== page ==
I'm guessing most of you have read this. For those that haven't, you can find it in "The Republic" (by Plato). Here's what I find controversial:
It is stated that it is better for people to see what is actually causing the shadows. Yet, we have Plato saying of the prisoners who eventually see the true "light" (the sun):
“If they could lay hands on the man who was trying to set them free and lead them up, they would kill him.”
However, once they see the "light" and learn about the shadows, they supposedly are better for it, because now they know the "real" truth, as opposed to the truth which they considered to be real before they were shown the true "light".
Here's my point. Everywhere that I have read about this work (in various books that analyze this piece), it is shown that learning the "real" truth is always positive; the best course of action; the right thing to do. You get the picture.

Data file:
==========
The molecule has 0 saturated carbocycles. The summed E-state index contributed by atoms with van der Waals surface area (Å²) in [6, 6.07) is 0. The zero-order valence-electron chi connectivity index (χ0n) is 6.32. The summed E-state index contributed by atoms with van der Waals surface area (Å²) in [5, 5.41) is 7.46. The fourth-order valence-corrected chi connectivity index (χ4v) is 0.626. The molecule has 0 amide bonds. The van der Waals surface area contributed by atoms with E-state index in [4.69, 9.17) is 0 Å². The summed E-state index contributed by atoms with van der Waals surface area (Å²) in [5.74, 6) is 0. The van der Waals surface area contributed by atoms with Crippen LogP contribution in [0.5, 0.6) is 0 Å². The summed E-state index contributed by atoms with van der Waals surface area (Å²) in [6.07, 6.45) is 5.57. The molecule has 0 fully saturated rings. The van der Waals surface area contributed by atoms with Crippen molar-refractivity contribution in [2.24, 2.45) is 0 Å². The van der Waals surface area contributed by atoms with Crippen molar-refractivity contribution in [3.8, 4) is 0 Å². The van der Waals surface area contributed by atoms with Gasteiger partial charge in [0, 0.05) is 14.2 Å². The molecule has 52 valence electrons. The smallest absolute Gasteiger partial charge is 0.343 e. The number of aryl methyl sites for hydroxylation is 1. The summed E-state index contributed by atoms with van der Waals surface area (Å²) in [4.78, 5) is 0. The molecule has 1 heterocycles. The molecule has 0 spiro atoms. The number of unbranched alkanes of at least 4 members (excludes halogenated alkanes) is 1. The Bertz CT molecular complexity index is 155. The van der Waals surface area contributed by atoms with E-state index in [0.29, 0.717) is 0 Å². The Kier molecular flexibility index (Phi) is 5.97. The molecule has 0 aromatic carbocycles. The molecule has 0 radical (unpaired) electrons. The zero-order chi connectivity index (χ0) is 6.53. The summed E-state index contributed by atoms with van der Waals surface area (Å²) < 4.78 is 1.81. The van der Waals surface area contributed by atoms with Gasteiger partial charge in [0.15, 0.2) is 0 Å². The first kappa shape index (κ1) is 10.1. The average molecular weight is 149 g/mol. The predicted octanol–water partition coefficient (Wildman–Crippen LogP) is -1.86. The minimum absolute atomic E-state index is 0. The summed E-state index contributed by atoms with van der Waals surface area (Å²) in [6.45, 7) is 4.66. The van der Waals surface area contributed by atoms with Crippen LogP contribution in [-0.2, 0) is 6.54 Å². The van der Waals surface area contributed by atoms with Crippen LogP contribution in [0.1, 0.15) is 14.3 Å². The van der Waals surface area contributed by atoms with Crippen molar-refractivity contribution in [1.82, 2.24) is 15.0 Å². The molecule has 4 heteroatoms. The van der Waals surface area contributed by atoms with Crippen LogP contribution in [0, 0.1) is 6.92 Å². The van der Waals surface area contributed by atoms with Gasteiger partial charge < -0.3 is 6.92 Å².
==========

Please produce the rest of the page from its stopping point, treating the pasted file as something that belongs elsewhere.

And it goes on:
But is it really? Are people happier once they learn the "truth", or are they happier with just going through life knowing their own "truth"? If they never learned about the "real" truth, would they be happier than if they DID learn about it later in life? Why is it that everywhere I read about this, it is always implied that people are happier and live more content lives once they learn that the shadows are just shadows (which people make) and nothing more? Who is to discern whether or not they lead healthier, happier lives than those that never learn about the "real" truth?